King Coal’s Graveyard: a walk in Midlothian mining country

Collieries where a thousand men had laboured for a hundred years became silent fields around a concrete shaft-cap.” Neal Ascherson, Stone Voices

I’ve lived in Midlothian for 13 years. The visual signifiers of the county’s industrial heritage are largely gone: demolished or overgrown. It wasn’t just coal: shorelines on either bank of the Forth once boasted vibrant salt industries, and paper mills once dotted the banks of the Esk. But from the nineteenth century until the late twentieth, coal was the dominant industry in the area around Dalkeith.

The pithead winding gears are all but gone – Newtongrange’s Mining Museum is the outstanding exception to the rule – and the sites of many old collieries are now light industrial estates, or housing developments, or countryside: hillocks more or less natural to the casual glance but which lack the mature woodland you’d expect of their landforms.

I took a walk one autumn morning to the site of two former collieries: the neighbouring pits of Woolmet and Monktonhall. Starting in the village of Danderhall, at the edge of the village I find a Miner’s Memorial Garden.

My reflection holds the phone awkwardly because of a broken thumb

Before I start, and with no sign of industrial activity other than the frantic house-building that heralds the growth of Shawfair new town (of which more later), I’m given this cautionary welcome. People died here; on average, one every three years. Spookily, the last man to die shares my Dad’s name. He was killed by a roof fall, the only miner to die in the brief period that Monktonhall was run by a miners’ co-operative.

I start along the path between the new development and the site of the curiously-named Woolmet (the name means “hermit’s retreat” or “place of the cave”). The pit itself closed in 1966 and was latterly a training centre, appearing on OS maps as late as 1988. But all that’s gone, replaced by a gently rounded hill formed of the pit spoil. The slope nearest Danderhall bears the scars you’d expect of such wasteland: beyond the rusting goalposts, three burned out motorcycle chassis sink into the black soil amid energy drink cans which, unlike the bikes, do not rust. There is a grey petrochemical film on the puddles.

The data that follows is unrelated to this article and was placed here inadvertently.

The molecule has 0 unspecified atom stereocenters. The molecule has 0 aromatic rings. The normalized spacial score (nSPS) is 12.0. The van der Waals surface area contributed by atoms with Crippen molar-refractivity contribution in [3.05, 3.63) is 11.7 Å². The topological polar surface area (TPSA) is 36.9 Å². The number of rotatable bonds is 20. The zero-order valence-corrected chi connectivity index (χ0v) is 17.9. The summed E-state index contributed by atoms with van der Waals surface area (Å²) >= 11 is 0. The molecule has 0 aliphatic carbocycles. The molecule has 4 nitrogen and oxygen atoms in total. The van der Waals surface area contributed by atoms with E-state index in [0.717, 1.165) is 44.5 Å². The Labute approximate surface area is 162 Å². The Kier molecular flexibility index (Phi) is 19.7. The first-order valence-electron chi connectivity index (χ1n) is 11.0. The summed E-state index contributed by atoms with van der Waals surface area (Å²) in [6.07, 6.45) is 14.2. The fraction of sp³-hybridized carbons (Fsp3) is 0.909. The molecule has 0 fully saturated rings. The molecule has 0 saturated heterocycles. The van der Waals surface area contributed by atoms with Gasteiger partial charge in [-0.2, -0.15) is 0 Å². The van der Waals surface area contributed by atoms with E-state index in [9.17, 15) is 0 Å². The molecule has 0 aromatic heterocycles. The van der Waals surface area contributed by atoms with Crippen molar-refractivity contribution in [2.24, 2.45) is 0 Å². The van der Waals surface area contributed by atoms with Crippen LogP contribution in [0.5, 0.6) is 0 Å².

Site of Woolmet colliery. Mining and football were once intertwined in Scotland. The black streak is a crow, unruffled by my approach until I raised my phone to take a picture.

One side of the hill feels like a down, hollowed out by rabbit warrens and bare of trees:

What’s over the hill?

But the eastern slope is thick with birches – those early colonisers – and orderly rows of planted firs. In the distance, the Millerhill incinerator nears completion. In the low November sun its bright geometries form a stark but pleasing contrast to the russets and browns of autumn leaves.

We must have our industrial monuments. Once it was the spindly pit-head towers. Now, symbols of our throwaway culture’s guilty conscience.

At the summit – such as it is – of Woolmet hill stands a plinth whose plaque is missing. This photo shows what it used to look like (I presume the trolley is now part of the memorial garden in Danderhall). Sodden firework casings suggest the place has some local significance, even if just as a handy vantage point. A post-industrial beacon hill.


Descending through the trees, I follow the path to the A6106. The underlying red stone shows through black s(p)oil.


The sign welcoming the visitor from the main road, with its reference to Lothian Regional Council, dates it to the early 90s at the latest. Woolmet was closed (management claimed it was “exhausted” and “uneconomic”; the workers were unconvinced) when the neighbouring Monktonhall complex opened, and the workforce transferred to the new colliery.

Later I discover that though I’d walked over the site of the old bing, the colliery buildings themselves had stood further north, just past the cul-de-sac of Moorfield Cottages. Amazingly, singer and activist Paul Robeson visited Woolmet in 1949. He’d been invited to perform a miners’ benefit concert at the Usher Hall by the NUM.

dsc_0495_1.jpgI cross the road to the turn-off for Woolmet’s usurping neighbour. Monktonhall was a super-pit, like Bilston Glen in Loanhead: the two were jewels in Scottish coal mining’s crown. Three-quarters of the output from Monktonhall went straight onto freight trains bound for the nearby – and recently demolished – Cockenzie power station. These trains travelled with the speed of an inter-city, and such was their frequency that the service was nicknamed the “merry-go-round”. Cockenzie’s relentless burning of coal – unthinkable today – fed these power lines.